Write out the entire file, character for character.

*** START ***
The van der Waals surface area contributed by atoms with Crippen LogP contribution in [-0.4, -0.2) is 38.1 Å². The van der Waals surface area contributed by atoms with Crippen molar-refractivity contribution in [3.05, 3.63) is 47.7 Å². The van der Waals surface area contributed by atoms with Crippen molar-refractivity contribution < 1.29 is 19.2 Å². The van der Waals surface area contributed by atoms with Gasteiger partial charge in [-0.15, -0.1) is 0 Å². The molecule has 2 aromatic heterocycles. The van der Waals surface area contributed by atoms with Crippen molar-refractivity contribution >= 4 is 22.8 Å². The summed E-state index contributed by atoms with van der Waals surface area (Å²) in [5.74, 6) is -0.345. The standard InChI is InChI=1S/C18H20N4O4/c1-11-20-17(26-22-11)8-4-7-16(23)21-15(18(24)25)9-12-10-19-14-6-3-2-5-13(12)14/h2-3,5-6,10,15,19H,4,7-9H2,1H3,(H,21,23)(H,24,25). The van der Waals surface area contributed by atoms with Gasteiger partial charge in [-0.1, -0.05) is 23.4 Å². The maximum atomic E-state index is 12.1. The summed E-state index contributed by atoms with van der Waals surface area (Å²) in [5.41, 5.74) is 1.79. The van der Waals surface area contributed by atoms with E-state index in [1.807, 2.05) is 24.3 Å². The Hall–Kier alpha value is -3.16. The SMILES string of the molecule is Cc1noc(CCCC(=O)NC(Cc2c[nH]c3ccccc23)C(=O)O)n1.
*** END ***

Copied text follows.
The van der Waals surface area contributed by atoms with Crippen LogP contribution in [-0.4, -0.2) is 38.1 Å². The van der Waals surface area contributed by atoms with Crippen molar-refractivity contribution in [3.05, 3.63) is 47.7 Å². The van der Waals surface area contributed by atoms with Crippen molar-refractivity contribution < 1.29 is 19.2 Å². The van der Waals surface area contributed by atoms with Gasteiger partial charge in [-0.15, -0.1) is 0 Å². The molecule has 2 aromatic heterocycles. The van der Waals surface area contributed by atoms with Crippen molar-refractivity contribution >= 4 is 22.8 Å². The summed E-state index contributed by atoms with van der Waals surface area (Å²) in [5.74, 6) is -0.345. The standard InChI is InChI=1S/C18H20N4O4/c1-11-20-17(26-22-11)8-4-7-16(23)21-15(18(24)25)9-12-10-19-14-6-3-2-5-13(12)14/h2-3,5-6,10,15,19H,4,7-9H2,1H3,(H,21,23)(H,24,25). The van der Waals surface area contributed by atoms with Gasteiger partial charge in [-0.1, -0.05) is 23.4 Å². The maximum atomic E-state index is 12.1. The summed E-state index contributed by atoms with van der Waals surface area (Å²) in [5.41, 5.74) is 1.79. The van der Waals surface area contributed by atoms with E-state index in [1.807, 2.05) is 24.3 Å². The Hall–Kier alpha value is -3.16. The SMILES string of the molecule is Cc1noc(CCCC(=O)NC(Cc2c[nH]c3ccccc23)C(=O)O)n1.